Americans are often advised to eat healthier, more nutritious foods in an effort to stifle the nationwide epidemic of diabetes and obesity. Researchers find that many fail to identify healthy foods in the grocery store aisle, though.
A research team from Attest, a consumer research platform, found that when multiple food options are presented, all of varying levels of health and nutrition, only 9% of people are able to correctly identify which was the healthiest. .
More worryingly, 13% identified the least nutritious food option as the healthiest, more than the amount they correctly identified as the healthiest.
Experts say many are misled by labels on the front of the package such as “whole grains” and “low calorie”, and don’t care or can’t properly read the nutrition label on the back of the package.
One study found that only about 9% of Americans can accurately identify which product was the healthiest based on the packaging
“The American population cannot very clearly identify healthy products … it tells us a lot about this gap between perception and reality,” Jeremy King, CEO of Attest who helped put the research together, told DailyMail.com.
The researchers collected data from 2,000 participants for the study. Each was shown a collection of cereal bars and asked to rank them from healthiest to least healthy.
The correct rankings were based on the Nutri A to E score used to rank certain food items in the UK.
King said many misidentified advertising slogans – which usually mean nothing – as indicators that a food was healthy.
Jeremy King (pictured), CEO of Attest, said that claims like “whole grains” or “naturally flavored” on the front of food packaging can mislead people as to which products are actually healthy for them.
These include phrases like “whole grains”, “naturally flavored” and “100 calories”. Other common culprits include “organic” or “fat free”.
While many figured foods that are branded this way are healthier, the bar for using them legally is extremely low and it’s more branded than anything else.
The failure of Americans to identify healthy products is likely playing a role in the nation’s budding epidemics of obesity and diabetes.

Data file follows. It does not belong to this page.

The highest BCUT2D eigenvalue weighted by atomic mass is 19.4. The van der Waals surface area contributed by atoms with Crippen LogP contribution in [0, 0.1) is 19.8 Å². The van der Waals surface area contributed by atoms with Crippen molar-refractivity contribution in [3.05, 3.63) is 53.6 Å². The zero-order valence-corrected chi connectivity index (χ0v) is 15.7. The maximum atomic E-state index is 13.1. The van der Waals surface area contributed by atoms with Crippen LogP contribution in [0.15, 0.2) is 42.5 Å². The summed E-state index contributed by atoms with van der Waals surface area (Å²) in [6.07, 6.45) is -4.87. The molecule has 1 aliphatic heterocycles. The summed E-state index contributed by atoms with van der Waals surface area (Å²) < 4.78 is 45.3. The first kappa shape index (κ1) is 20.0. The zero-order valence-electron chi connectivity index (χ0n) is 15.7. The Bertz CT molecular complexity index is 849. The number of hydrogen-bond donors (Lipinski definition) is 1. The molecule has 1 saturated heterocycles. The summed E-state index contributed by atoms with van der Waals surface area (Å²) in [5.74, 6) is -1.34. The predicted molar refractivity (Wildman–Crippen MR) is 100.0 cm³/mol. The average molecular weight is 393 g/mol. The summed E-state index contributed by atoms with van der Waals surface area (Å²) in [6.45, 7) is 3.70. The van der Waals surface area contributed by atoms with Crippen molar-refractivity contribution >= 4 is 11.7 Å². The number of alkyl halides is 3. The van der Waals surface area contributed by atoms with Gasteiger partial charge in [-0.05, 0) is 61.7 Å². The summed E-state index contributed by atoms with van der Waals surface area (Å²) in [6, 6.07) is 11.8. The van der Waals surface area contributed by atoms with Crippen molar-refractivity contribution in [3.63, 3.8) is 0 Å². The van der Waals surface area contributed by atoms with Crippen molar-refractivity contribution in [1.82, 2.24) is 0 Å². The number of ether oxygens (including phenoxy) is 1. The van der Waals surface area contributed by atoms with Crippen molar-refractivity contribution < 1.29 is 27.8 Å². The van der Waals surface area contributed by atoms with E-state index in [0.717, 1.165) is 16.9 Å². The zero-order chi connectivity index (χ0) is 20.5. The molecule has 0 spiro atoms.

According to the Centers for Disease Control and Prevention (CDC), 42% of Americans are obese, with over 70% of Americans considered obese.
The problem has reached a crisis mode and has also led to an increase in diabetes, heart disease and other related conditions in America.
The CDC also reports that about ten percent of Americans suffer from diabetes, a potentially devastating and debilitating condition.
King blames outdated food labeling regulations in the United States for the problem.
America has adopted its current food labeling practice, where nutrition facts can be found on a clear, black and white label, usually on the back or side of the package.
King says the American style of nutrition labeling is outdated and should be replaced with a system similar to the ‘Nutri-score’ system used in the UK
Although the label is informative, giving nearly exact amounts of what substances, vitamins and minerals are in the product and comparing it to the average American’s expected daily intake, it can be difficult to read and many may not even bother looking at it. .
Instead, most Americans, even those looking for healthful food, will simply examine the front of the package before putting it in the cart.
This is where terms like “whole grains” and “organic” can play a huge role.
“Most consumers aren’t nutritionists,” King said, adding that they make an “immediate decision” when deciding what’s healthy in the grocery store.
Compare the US system to that of the UK, where many products are labeled with a Nutri score from A to E, where A is the healthiest.
While the system is not perfect and leaves out many of the nuances involved in nutrition, it is a great indicator for a person who wants to make a quick and health-conscious choice in the grocery store.
Researchers say a bill introduced last August by United States Representative Frank Pallone, a Democrat from New Jersey, would establish this type of system in America and help add clarity to grocery shopping across the country.
King notes that this would also be popular among Americans, with 51% of survey respondents advocating labeling.
“There is already a demand for this change from consumers,” he said.